Not quite sure on how this affects debounces (as far as I’m aware anyways) - delaying the firing of an event to later in the frame doesn’t stop it from being fired multiple times, no?


So wait then I’m missing something. Does this mean events are like spawn() now in terms of threading?


Just retested the coroutine approach, I remember why I personally kept the bindable event implementation.

Clicking the red output error message opens up the script where the coroutine was created, not the actual module script that errored.

This becomes really tedious to debug when we have a ton of module scripts to actively work on and a core “Event” handler module script that keeps getting opened unnecessarily.

Comparison between fastSpawn and Bindable output behaviors:


I assume defferred thread calls are still queued, so they will fire in the order that it’s called.


What’s this delay exactly by the way? Is it like work cycles? Post says invocation point which isn’t really descriptive for me. If it’s like that isn’t there a possibility of two events running at the same time?


Edit: Oh neat, this may not be a problem.

This seems to solve this problem of signals firing re-entrance. As long as events fired in the data model are ok, we should be fine.

I’m sorry, but please do not release this change as-is. This will destroy responsiveness in all of my experienes, and (I assume) many others experiences. The code will still function, but this change may introduce significantly latency (read: multiple frames) of latency.

The root of the issue is that I, and many others chain signals together that flow across our data models. If anyone has code like this, this change introduces latency into core data models.

This change breaks how I, and many other developers, program, forcing me to add latency into my game. I use Roblox’s datamodel as the source of truth. We gave a [programming talk]( 5 Powerful Code Patterns Behind Top Roblox Games) at RDC about this. We use signals such as:

  1. Attributes
  2. CollectionService
  3. ChildAdded/ChildRemoved
  4. PropertyChanged events

I also use signals for internal models that don’t use Roblox as a source of truth.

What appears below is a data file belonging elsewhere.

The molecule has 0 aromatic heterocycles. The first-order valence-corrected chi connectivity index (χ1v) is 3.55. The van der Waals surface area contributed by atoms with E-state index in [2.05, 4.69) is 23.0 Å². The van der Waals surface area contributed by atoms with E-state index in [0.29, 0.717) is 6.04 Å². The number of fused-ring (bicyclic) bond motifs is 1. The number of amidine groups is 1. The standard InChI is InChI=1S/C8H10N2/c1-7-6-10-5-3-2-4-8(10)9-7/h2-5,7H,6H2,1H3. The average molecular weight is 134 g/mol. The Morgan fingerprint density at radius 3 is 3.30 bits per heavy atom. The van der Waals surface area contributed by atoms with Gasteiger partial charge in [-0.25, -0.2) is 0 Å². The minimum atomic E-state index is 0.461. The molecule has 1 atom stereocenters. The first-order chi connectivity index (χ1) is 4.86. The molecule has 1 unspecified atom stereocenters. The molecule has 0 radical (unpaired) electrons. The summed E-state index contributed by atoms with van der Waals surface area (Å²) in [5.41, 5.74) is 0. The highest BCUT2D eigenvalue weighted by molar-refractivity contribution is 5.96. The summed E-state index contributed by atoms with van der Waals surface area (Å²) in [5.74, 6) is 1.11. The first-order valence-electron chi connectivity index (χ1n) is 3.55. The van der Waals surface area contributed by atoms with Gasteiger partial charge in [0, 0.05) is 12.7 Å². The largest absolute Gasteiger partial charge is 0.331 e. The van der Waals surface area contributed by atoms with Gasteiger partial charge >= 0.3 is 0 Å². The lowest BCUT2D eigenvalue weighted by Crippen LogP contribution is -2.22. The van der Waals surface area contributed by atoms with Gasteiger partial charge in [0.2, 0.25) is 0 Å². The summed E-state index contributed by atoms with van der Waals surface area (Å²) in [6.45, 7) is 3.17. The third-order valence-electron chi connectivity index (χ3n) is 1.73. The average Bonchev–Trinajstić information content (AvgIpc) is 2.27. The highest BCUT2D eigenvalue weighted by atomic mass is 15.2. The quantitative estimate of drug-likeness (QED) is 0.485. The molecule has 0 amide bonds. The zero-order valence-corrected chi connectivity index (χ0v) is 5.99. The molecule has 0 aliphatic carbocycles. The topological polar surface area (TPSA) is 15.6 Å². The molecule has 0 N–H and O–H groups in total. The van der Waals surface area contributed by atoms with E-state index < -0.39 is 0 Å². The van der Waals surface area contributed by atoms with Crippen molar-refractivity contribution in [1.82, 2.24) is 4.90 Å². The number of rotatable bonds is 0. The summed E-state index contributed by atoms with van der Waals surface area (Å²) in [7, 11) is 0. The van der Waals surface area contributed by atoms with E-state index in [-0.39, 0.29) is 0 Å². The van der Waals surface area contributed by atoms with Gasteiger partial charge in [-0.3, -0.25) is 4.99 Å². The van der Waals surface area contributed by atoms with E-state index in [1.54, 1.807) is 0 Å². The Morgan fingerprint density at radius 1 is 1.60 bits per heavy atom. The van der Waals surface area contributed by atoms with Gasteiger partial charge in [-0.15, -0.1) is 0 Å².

By doing this, we introduce unavoidable latency into my datamodel updates. For example, consider this scenario.

  1. I instantiate a new object into the game, tag with CollectionService
  2. Event fires (later now), we set some properties and then we maybe instantiate 2-3 other objects with tags. Finally, we parent these.
  3. These child added events fire (later now), and so we do this again
  4. We repeat a few more times, and now stuff loads in over 3-4 frames, instead of one.

Another example if where I recursively replicate properties in my virtual data-model using signals downwards. This will now occur over multiple frames, missing first-rate responsiveness. This is a super common pattern.

  1. Listen to input
  2. Abstract input into a data model and fire off the event (like setting a bool value, or having a custom signal)
  3. Listen to this abstraction instead of the true input event.

By making this change, we introduce a round of latency between this input and the response to the user. In more complicated data models, we may introduce even FURTHER rounds of latency, leading to multiple frame delays. In something like a VR, this is deadly.

It will be very hard to audit all of the places that I am using signals. :Connect occurs 1923 times across 910 scripts in my experiences. These thousands of concurrent users, and my code is used in many more places.

Please consider an alternative behavior. I’m willing to sit down and chat about this, because this is a truly disruptive and breaking change for us.